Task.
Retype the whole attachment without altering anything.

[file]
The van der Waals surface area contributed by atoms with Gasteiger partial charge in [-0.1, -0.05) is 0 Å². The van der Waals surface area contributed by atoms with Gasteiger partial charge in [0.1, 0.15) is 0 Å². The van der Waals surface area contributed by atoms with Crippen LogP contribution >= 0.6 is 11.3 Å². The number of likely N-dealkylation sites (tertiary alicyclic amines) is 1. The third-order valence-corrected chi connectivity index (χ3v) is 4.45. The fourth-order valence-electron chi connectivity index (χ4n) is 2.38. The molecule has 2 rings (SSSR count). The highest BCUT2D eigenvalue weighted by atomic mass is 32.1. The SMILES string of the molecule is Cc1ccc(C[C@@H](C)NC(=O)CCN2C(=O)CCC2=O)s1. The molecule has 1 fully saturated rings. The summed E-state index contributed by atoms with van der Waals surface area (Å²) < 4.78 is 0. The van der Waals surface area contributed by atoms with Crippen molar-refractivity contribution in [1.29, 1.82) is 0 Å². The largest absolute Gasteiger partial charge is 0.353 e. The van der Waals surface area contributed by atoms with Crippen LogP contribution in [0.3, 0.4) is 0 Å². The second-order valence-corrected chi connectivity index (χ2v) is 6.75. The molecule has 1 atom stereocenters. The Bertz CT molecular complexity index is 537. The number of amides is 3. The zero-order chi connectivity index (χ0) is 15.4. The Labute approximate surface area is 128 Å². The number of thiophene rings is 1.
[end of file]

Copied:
The van der Waals surface area contributed by atoms with Gasteiger partial charge in [-0.1, -0.05) is 0 Å². The van der Waals surface area contributed by atoms with Gasteiger partial charge in [0.1, 0.15) is 0 Å². The van der Waals surface area contributed by atoms with Crippen LogP contribution >= 0.6 is 11.3 Å². The number of likely N-dealkylation sites (tertiary alicyclic amines) is 1. The third-order valence-corrected chi connectivity index (χ3v) is 4.45. The fourth-order valence-electron chi connectivity index (χ4n) is 2.38. The molecule has 2 rings (SSSR count). The highest BCUT2D eigenvalue weighted by atomic mass is 32.1. The SMILES string of the molecule is Cc1ccc(C[C@@H](C)NC(=O)CCN2C(=O)CCC2=O)s1. The molecule has 1 fully saturated rings. The summed E-state index contributed by atoms with van der Waals surface area (Å²) < 4.78 is 0. The van der Waals surface area contributed by atoms with Crippen molar-refractivity contribution in [1.29, 1.82) is 0 Å². The largest absolute Gasteiger partial charge is 0.353 e. The van der Waals surface area contributed by atoms with Crippen LogP contribution in [0.3, 0.4) is 0 Å². The second-order valence-corrected chi connectivity index (χ2v) is 6.75. The molecule has 1 atom stereocenters. The Bertz CT molecular complexity index is 537. The number of amides is 3. The zero-order chi connectivity index (χ0) is 15.4. The Labute approximate surface area is 128 Å². The number of thiophene rings is 1.